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Extreme Carving (extremecarving)


Extremecarving is a word invented for this Web site. It identifies the style and the technique developed by Jacques Rilliet and Patrice Fivat from 1995 to 2001 on the carving basis. Invented by alpine snowboarding in the nineties, carving consists simply in riding on the edge. The word "extreme" suggests that the turns are fully laid. The real challenge is to link these turns, frontside and backside, armpit to armpit.
The abbreviation EC is sometimes a source of confusion with "eurocarving", which is an obsolete word from the nineties: during the golden age of alpine snowboarding in Europe, the riders could accomplish very inclinated turns, despite gears with less performance. In extremecarving discipline, the board is sliding, placed vertically on the edge without skipping, and the rider is brushing the snow with his whole body and the armpit. This should not be confused with the "Vitelli turn", which is a figure from the nineties: it's only one turn laid on the front side.

If you master the basic technique explained on the "Turns" page, you are ready to assimilate the following.



Laid turn

The push-pull turn pushed to the limit !

The frontside turn:

It's the easiest one. During the piste crossing on the backside edge, flex down your knees the most you can taking speed and aim at the side of the piste. Your must be positioned perpendiculary to the slope, it's very important! Then, suddenly, engage a rotation with you body putting the board brutaly on the frontside edge and then, push it progressively away from you to furthermost position. This will put you flat on your stomach, with a strong push under the frontside edge. When the board is far from you as possible, you are straightened, the board is in vertical position, placed on its frontside edge. It is bent in the same curve as the turn, and the nose is facing the downhill direction of the slope. Your arms should be positioned like a karateka ready to fight: your front arm straightened forward touches the snow to feel where the surface lies and to protect your head, and your back arm, tucked up over your head, also touches the snow in the same purpose of head protection.

At this step, your are in the middle of the turn.
Flex your legs under your body and, at the same time, set yourself upright again in the way to stand, your knees flexed, your chest turned in rotation toward the top of the slope and your look over your front shoulder. Your are sliding toward the opposite side of the slope, ready to dive into the backside laid turn!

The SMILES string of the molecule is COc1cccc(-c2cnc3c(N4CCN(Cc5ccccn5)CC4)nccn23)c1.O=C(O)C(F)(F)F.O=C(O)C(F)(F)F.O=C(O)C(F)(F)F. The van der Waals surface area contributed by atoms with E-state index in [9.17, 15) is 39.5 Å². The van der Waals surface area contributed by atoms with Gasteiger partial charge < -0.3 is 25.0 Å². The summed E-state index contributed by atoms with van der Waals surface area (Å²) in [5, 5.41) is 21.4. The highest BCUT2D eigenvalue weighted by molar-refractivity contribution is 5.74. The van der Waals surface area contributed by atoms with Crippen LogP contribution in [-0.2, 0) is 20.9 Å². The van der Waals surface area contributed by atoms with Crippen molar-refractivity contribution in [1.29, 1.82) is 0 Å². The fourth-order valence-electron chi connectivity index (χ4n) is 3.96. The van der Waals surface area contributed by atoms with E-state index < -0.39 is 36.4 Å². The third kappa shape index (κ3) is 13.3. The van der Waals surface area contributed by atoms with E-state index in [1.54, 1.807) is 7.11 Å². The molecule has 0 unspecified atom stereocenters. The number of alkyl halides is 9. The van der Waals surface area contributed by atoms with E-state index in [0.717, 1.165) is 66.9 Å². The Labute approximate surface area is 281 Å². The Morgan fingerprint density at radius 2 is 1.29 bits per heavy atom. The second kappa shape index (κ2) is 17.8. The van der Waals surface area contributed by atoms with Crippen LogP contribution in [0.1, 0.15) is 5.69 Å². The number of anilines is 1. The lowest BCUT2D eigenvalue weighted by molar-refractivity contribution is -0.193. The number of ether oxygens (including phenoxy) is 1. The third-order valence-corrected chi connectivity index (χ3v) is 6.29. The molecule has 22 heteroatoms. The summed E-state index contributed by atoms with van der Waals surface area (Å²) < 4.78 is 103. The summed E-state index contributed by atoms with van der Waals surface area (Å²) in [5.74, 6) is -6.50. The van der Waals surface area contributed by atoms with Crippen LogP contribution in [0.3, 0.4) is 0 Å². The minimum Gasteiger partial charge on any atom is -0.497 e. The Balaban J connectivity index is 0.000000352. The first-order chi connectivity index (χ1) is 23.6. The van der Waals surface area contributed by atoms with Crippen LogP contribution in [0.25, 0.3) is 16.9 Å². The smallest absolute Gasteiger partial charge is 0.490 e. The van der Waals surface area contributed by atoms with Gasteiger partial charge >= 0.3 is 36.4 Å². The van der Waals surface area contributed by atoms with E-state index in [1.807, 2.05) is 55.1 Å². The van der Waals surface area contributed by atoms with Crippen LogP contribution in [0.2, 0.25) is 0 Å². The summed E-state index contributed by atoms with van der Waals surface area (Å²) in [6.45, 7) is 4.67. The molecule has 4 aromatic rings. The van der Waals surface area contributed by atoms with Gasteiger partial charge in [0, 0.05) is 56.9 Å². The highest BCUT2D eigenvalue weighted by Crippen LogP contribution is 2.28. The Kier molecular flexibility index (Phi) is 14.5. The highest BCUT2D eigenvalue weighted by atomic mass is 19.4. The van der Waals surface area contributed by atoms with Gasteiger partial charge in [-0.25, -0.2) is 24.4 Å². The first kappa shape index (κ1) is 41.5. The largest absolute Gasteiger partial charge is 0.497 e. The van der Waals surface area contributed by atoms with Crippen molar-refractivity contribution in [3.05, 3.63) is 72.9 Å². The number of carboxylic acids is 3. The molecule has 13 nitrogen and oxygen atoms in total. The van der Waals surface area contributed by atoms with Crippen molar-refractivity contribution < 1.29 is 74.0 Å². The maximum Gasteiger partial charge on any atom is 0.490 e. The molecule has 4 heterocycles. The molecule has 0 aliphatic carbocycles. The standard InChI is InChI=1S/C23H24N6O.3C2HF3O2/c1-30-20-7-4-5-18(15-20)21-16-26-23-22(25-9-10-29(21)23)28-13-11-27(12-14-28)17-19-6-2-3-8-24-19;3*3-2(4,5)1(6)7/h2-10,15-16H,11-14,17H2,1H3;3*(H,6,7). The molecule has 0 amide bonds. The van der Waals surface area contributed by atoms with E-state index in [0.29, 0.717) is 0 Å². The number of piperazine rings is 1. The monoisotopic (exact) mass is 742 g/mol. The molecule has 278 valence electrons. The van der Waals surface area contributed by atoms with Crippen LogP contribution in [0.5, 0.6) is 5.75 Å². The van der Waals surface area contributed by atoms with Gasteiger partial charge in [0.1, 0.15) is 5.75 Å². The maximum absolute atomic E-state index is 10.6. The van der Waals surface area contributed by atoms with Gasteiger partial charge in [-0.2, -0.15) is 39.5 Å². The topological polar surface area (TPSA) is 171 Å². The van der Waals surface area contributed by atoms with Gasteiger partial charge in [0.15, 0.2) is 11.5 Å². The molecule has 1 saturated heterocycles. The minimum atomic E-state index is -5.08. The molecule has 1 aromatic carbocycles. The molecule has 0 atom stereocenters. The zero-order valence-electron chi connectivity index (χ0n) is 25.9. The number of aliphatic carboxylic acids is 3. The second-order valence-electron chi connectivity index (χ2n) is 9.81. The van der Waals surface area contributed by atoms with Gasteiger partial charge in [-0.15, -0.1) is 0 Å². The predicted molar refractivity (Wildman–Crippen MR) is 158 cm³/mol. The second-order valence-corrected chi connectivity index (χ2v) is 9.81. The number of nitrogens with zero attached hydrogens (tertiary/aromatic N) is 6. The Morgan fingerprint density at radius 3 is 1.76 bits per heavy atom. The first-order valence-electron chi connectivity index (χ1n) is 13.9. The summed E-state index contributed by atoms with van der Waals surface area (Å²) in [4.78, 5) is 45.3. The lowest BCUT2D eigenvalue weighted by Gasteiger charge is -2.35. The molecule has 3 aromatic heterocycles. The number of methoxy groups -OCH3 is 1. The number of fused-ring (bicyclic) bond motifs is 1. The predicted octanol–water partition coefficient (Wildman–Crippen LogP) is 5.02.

Frontside laid turn movie (Windows Media Player 285KB)

Frontside laid turn movie (QuickTime 250KB)



Slow motion frontside laid turn movie (Windows Media Player 754KB)

Slow motion frontside laid turn movie (QuickTime 744KB)



The backside turn:
It is the same process but:

  • Instead of the "flat on the stomach" position, you will lie on the side of the front shoulder.
  • Instead of having karate position, straighten your arm, the palm to the snow to feel where lies the surface and protect your head. Keep your back arm next to your body.
  • At the end of the turn, the chest is positioned three quarters toward the nose (be carefull not to turn yourself toward the nose!), or even parallel to the board for the low feet angulation setups. The head looks over the front shoulder.

Backside laid turn movie (Windows media Player 285KB)

Backside laid turn movie (QuickTime 248KB)



Slow motion backside laid turn movie (Windows media Player 748KB)

Slow motion backside laid turn movie (QuickTime 755KB)



To link the laid turns:
Suppress the crossing step: go directly from the turn's leaving to the next turn!
To link successfuly, it is essential to go out of the previous turn perfectly positionned: The rotation must have been perfectly done and the body must be steady over the board (neither on the back, nor leaning forward).
It is also vital to keep a maximum of speed during the turn. In that purpose, The slope must be steep and the sliding friction between body and snow, reduced to the maximum by avoiding to lean too strongly and wearing sliding clothes.

If these conditions are respected, it is easy to do a whole downhill laying down every turn.


Laid turns movie, Patrice Fivat's style (Windows Media Player 3.1MB)

Laid turns movie, Patrice Fivat's style (QuickTime 3MB)



Laid turns movie (slow motion), Jacques Rilliet's style (QuickTime 3MB)






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